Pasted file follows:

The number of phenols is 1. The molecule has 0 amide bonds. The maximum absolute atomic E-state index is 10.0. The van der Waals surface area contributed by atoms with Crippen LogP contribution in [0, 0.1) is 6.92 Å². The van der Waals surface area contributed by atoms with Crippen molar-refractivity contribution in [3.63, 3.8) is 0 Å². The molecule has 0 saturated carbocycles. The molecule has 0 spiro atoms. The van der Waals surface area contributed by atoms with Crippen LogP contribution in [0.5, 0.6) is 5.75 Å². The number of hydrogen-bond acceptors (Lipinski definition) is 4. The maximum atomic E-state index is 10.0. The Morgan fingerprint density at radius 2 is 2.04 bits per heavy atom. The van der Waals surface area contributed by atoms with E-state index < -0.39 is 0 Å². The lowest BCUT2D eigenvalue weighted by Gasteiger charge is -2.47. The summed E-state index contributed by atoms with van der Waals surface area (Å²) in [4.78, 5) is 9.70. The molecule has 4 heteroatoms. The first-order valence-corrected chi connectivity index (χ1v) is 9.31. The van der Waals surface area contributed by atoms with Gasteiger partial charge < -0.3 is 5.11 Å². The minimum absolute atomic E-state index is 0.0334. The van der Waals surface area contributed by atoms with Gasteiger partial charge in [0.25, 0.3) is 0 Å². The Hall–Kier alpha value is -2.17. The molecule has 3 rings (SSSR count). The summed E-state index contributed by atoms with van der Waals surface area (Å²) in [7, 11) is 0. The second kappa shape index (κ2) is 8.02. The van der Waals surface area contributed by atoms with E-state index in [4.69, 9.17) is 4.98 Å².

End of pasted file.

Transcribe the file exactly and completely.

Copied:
The number of phenols is 1. The molecule has 0 amide bonds. The maximum absolute atomic E-state index is 10.0. The van der Waals surface area contributed by atoms with Crippen LogP contribution in [0, 0.1) is 6.92 Å². The van der Waals surface area contributed by atoms with Crippen molar-refractivity contribution in [3.63, 3.8) is 0 Å². The molecule has 0 saturated carbocycles. The molecule has 0 spiro atoms. The van der Waals surface area contributed by atoms with Crippen LogP contribution in [0.5, 0.6) is 5.75 Å². The number of hydrogen-bond acceptors (Lipinski definition) is 4. The maximum atomic E-state index is 10.0. The Morgan fingerprint density at radius 2 is 2.04 bits per heavy atom. The van der Waals surface area contributed by atoms with E-state index < -0.39 is 0 Å². The lowest BCUT2D eigenvalue weighted by Gasteiger charge is -2.47. The summed E-state index contributed by atoms with van der Waals surface area (Å²) in [4.78, 5) is 9.70. The molecule has 4 heteroatoms. The first-order valence-corrected chi connectivity index (χ1v) is 9.31. The van der Waals surface area contributed by atoms with Gasteiger partial charge < -0.3 is 5.11 Å². The minimum absolute atomic E-state index is 0.0334. The van der Waals surface area contributed by atoms with Gasteiger partial charge in [0.25, 0.3) is 0 Å². The Hall–Kier alpha value is -2.17. The molecule has 3 rings (SSSR count). The summed E-state index contributed by atoms with van der Waals surface area (Å²) in [7, 11) is 0. The second kappa shape index (κ2) is 8.02. The van der Waals surface area contributed by atoms with E-state index in [4.69, 9.17) is 4.98 Å².